“I can say that when I went to Kutztown, I was more than prepared to go, truly,” she said. “I was ready to rock and roll there because I just learned how to become one of those elite swimmers because of Mark, really. I won Athlete of the Year my senior year at Kutztown. I was kinda shocked, but at the same time, I learned from the best through Mark.”

Besides being a father-like figure, Daum’s knowledge of the sport just makes Singer shake her head.

“Mark is a phenomenal coach and takes even the science behind what goes into the sport,” she said. “Not only will he encourage and coach swimmers to do the right stroke technique, but he always has a reason behind the drills and why he does the certain drills that he does.”

As Singer explained, Five Star swimmers train six days a week from September until the first week of June. From then until early August, it’s five days a week. All the while, Daum has a different workout for each lane in the pool. Toward the end of the season, he oversees a specific taper for every swimmer depending on their needs.

“He has workouts that he puts a lot of time and energy into each and every day,” Singer said.

“The Five Star program, to tell you the truth,” Griest added, “is very, very well-built to peak in high school.”

Griest, while mentoring the younger swimmers, notes that the emphasis for them is just learning stroke development. As they get older, then the coaches give them more yardage in their workouts.

“He never really tried to overextend his kids at a young age,” Griest said. “I think that’s probably how he’s developed such a good program over the years.”

Tapering is part of that program, in which the swimmers reduce yardage while incorporating sprints into their workouts, ideally to help them drop time for big meets at the end of the season.

A year ago at Districts, Warwick’s Joe Moll shaved five seconds off his time in the 200 I.M. while setting a school record in 1:52.69 while winning the first of his two gold medals.

“Invariably, you see an incredible high percentage of Mark’s swimmers who do their best times at that District Meet,” Cowher said. “He knows his sport inside and out.”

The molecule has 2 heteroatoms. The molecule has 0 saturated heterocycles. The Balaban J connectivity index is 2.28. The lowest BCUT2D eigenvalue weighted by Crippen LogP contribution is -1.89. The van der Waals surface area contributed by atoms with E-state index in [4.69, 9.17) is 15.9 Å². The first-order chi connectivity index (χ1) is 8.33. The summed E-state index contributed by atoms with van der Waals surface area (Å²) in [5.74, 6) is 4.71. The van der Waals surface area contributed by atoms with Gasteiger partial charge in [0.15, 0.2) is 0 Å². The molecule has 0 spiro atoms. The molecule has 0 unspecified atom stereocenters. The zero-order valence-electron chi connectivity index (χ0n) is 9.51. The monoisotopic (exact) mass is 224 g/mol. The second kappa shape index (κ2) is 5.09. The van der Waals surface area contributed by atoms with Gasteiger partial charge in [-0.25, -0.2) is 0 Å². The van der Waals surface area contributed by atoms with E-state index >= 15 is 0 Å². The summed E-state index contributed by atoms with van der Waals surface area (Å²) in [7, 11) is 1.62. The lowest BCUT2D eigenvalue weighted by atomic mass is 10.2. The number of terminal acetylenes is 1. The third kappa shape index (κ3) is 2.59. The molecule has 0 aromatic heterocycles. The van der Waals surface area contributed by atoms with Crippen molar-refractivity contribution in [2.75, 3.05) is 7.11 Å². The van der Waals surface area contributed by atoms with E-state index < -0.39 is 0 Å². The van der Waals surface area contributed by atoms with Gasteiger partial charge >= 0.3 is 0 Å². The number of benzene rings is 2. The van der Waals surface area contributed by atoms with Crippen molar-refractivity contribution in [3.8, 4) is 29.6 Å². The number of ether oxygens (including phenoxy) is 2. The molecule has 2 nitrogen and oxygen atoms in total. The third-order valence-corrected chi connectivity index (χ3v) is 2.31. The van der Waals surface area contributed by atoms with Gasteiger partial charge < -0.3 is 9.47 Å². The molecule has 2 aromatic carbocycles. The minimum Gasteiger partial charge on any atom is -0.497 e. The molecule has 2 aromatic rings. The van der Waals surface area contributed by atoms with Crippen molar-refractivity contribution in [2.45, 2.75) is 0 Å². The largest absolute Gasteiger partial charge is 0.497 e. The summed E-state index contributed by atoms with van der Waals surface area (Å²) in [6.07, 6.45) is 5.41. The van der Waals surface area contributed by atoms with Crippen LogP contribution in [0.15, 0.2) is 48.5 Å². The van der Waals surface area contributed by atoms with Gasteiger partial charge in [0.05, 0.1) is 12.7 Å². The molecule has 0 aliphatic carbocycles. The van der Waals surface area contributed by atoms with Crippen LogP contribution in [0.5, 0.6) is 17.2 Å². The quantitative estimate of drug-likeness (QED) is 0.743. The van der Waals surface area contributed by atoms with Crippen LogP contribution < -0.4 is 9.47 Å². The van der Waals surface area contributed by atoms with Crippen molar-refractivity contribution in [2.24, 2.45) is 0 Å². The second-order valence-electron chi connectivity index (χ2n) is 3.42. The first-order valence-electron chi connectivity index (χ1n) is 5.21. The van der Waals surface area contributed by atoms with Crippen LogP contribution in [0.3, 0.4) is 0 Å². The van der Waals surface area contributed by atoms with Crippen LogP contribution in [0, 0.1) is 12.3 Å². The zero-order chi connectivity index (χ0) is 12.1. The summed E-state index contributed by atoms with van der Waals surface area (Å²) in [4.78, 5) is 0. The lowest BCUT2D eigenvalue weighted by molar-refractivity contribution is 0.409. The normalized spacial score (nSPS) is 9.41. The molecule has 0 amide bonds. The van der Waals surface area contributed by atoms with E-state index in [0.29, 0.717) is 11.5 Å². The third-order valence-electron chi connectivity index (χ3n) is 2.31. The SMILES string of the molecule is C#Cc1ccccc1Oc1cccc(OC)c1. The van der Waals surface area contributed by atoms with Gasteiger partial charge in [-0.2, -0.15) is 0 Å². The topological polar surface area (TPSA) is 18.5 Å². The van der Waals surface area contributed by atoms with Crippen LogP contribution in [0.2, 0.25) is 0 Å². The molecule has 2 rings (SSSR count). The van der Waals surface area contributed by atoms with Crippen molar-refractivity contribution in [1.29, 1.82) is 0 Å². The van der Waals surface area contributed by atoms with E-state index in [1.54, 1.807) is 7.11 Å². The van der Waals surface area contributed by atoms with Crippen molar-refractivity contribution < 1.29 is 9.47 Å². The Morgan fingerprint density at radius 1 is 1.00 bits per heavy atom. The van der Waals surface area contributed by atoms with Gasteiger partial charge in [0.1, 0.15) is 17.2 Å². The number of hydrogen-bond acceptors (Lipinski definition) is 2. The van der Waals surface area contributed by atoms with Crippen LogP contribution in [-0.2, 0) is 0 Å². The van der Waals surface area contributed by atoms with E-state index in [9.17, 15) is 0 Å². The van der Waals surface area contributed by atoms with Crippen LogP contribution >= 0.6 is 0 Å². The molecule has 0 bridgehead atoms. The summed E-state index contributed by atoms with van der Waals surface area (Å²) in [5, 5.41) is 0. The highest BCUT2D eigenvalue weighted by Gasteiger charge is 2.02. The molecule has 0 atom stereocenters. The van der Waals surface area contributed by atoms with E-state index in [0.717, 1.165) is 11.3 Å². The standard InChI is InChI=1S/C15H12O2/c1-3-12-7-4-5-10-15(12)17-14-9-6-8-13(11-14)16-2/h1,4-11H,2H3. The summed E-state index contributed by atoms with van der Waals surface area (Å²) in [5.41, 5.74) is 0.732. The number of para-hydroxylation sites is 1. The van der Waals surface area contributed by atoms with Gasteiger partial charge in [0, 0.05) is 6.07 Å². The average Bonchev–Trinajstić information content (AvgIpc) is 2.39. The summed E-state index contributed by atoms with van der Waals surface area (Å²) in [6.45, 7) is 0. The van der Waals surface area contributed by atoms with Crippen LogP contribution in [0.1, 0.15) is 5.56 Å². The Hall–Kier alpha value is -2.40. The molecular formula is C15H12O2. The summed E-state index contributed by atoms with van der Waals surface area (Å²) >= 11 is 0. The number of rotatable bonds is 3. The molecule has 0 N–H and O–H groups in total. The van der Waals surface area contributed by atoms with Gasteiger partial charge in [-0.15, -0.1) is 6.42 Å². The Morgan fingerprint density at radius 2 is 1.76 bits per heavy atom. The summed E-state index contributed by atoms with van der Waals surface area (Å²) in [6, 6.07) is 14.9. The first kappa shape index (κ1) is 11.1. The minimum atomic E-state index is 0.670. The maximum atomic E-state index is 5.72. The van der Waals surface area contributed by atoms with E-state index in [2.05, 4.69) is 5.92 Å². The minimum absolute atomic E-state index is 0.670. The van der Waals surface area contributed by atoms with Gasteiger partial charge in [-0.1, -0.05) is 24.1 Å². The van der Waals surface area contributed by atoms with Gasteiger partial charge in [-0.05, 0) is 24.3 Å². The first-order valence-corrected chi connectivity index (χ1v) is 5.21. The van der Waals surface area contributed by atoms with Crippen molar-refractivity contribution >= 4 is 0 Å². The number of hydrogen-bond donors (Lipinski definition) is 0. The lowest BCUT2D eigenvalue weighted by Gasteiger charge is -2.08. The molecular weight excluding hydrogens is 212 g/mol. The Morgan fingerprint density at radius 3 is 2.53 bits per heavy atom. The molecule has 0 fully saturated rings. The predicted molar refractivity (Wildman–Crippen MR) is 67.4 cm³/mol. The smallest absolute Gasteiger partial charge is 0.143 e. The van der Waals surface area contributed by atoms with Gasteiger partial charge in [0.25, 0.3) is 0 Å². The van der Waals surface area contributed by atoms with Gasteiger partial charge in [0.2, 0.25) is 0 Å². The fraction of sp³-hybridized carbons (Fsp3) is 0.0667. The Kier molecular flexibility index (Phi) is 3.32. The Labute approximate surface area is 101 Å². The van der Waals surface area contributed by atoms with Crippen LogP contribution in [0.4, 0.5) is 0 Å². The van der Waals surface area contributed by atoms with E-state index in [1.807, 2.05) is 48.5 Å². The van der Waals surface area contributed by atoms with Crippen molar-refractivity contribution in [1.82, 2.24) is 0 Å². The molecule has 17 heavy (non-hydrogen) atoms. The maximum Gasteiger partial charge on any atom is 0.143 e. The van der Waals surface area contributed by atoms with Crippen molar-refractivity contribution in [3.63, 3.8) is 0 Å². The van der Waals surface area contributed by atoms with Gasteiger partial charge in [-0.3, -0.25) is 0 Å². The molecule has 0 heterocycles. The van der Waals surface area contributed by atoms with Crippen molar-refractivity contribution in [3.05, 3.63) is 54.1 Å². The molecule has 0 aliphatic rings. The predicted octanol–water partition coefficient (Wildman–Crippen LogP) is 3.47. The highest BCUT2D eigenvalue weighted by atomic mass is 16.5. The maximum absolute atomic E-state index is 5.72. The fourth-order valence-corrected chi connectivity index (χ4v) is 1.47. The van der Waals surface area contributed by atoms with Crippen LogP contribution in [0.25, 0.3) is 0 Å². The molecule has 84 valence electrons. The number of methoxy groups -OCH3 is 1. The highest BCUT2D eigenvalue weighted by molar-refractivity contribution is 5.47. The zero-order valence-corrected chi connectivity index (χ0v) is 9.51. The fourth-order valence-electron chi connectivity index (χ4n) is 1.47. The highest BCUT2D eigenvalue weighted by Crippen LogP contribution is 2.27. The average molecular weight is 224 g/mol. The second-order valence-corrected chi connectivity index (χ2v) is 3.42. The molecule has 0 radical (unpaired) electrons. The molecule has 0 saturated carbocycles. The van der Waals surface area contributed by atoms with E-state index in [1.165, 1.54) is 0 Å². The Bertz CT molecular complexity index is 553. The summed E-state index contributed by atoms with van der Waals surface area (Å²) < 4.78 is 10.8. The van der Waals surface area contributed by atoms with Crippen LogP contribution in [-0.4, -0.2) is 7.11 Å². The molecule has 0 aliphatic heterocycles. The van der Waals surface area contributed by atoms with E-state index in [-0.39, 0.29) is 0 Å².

“To be quite honest with you,” Griest added, “I don’t know that I’ve seen a better coach — frankly in the District — tapering the kids to catch the time when the time is right. I’m extending that beyond the League to the District.”

His program has produced back-to-back L-L championships for the Warwick girls.

Through it all, Daum has remained ever humble.

“He deflects that (praise) to the kids,” Cowher said. “That speaks to who he is.”

Like Cowher indicated earlier, he sees Daum as one of the better coaches, in any sport, at being able to connect with his athletes.

“I think it’s the number one thing that separates Mark from so many other coaches,” Cowher said.

Over the years, Daum has been known to give his swimmers a nickname. Whether the moniker is given out based on their personality or something else, it helps to form a bond.

Emily Griest was Cosmo, named after Cosmo Kramer from the TV sitcom Seinfeld.

Since Schouten’s freshman year in high school, she was dubbed Emma-Gun by Daum.

“My middle name starts with a G and it just clicked,” she laughed. “I think him giving us nicknames is more him just giving everyone a way to open up and know that he’s just not a coach that’s going to be hard on you. He wants you to talk to him and he wants you to be open about how you’re feeling.”

Added Cowher: “It’s not a contrived thing on his part. It’s just part of his DNA. It’s who he is. I think deep down inside, without thinking about it sub-consciously, it’s his way of connecting to the kids and letting them know that they’re special.”

Clearly, it’s not just the Warwick swimmers who view Daum as being special. As evidenced by the Township girls congratulating him following their loss to the Lady Warriors last year, they do as well.

“I think he trains over half of the Township swimmers and they love him dearly like we do,” Schouten said.

Others are in the same boat.

“He does such a nice job with many, many swimmers over the years,” Singer said. “That’s for sure.”